There are some differences in how checking and savings accounts are used in Korea compared to the U.S. Checking accounts for the individuals in Korea are not used in the same way as the United States. In the U.S. the use of checking accounts was widely accepted and used as a way of day to day transacting using a written paper instrument or “check” to pay for bills or to pay someone or entity. For individual South Koreans checking accounts are also widely used but without the paper check.
Electronic Fund Transfers in Korea takes the place of the paper check. All other functions of the U.S. checking account are available in Korea: debit cards, credit cards, deposit, withdrawals, statements, ATM and ETF. One major difference in Korean checking accounts is a small bank book that records all transactions and verifies the account funds availability. In-bank transactions require the bank book, an ID and a personal identification stamp to validate the account holder. The bank book is updated each time a transaction is made even by Automatic Teller machines. All checking accounts do not earn interest.
There are two types of saving accounts for the individual account holder: specific term interest bearing certificate accounts like U.S. Money Market Certificates that have penalties if withdrawn early and regular interest earning savings accounts. The cultural difference of Korean people’s life affects the bank system. Korean people usually stay with their parent until they get married or rent an apartment or house. In Korea to rent a property it requires a large one time deposit normally equal to 50% of the value of the property.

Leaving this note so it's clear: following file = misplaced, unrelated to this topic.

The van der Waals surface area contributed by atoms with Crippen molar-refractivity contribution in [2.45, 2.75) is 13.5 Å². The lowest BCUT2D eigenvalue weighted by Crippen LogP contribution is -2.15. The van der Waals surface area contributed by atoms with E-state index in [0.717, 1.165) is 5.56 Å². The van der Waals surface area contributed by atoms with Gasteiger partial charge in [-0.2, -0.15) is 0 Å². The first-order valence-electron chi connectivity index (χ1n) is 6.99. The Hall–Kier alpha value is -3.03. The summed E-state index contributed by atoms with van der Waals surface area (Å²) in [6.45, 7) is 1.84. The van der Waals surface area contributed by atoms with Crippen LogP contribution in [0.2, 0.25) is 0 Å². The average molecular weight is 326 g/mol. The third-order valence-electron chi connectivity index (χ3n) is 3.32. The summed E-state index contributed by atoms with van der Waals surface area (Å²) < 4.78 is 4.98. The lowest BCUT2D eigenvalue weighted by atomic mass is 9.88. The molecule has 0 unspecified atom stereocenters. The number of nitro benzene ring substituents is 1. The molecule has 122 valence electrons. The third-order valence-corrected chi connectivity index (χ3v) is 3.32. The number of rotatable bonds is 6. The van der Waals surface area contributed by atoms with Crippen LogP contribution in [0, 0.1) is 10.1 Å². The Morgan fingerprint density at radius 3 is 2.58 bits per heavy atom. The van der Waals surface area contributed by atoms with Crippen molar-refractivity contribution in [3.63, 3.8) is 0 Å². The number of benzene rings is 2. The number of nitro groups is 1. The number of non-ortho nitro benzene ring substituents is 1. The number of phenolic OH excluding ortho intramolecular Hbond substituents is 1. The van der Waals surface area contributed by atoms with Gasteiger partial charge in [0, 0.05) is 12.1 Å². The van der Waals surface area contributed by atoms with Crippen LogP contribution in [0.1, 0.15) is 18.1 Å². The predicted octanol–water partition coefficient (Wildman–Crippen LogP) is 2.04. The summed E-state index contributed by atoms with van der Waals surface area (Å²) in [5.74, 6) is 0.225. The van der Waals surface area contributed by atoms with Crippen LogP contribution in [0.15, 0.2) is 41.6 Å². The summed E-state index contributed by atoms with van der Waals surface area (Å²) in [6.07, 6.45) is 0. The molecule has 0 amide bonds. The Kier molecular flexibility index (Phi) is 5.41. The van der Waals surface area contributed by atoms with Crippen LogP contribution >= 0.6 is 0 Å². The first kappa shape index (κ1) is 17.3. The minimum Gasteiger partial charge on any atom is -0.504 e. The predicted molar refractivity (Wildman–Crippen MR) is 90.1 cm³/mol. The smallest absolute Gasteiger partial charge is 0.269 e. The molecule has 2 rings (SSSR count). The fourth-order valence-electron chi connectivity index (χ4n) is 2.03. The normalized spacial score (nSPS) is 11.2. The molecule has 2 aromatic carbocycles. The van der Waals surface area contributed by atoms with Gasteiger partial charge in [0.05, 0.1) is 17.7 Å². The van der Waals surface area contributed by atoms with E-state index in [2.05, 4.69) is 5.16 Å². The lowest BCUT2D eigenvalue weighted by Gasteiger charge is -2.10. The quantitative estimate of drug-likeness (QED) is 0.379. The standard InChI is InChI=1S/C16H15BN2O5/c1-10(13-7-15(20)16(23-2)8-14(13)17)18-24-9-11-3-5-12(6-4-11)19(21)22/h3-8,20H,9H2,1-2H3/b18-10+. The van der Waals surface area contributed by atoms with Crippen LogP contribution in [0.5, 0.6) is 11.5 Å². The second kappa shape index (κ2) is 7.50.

It is not uncommon for a renter to put down a large down payment like $200,000. This is the only rent that is paid and there is no monthly payment for the duration of the rental. The money is returned when the rental terminates. All the rental transactions are handled through the bank and all funds are transferred electronically between parties. The difference in the bank system compared to America is that when people buy their own housing down payments and loan amounts carried are flip flopped. In Korea the down payment to the bank is 80% and the loan is 20% of the house purchase price compared to the American down payment 20% or less. It seems that Korean’s have more stock of currency than American’s.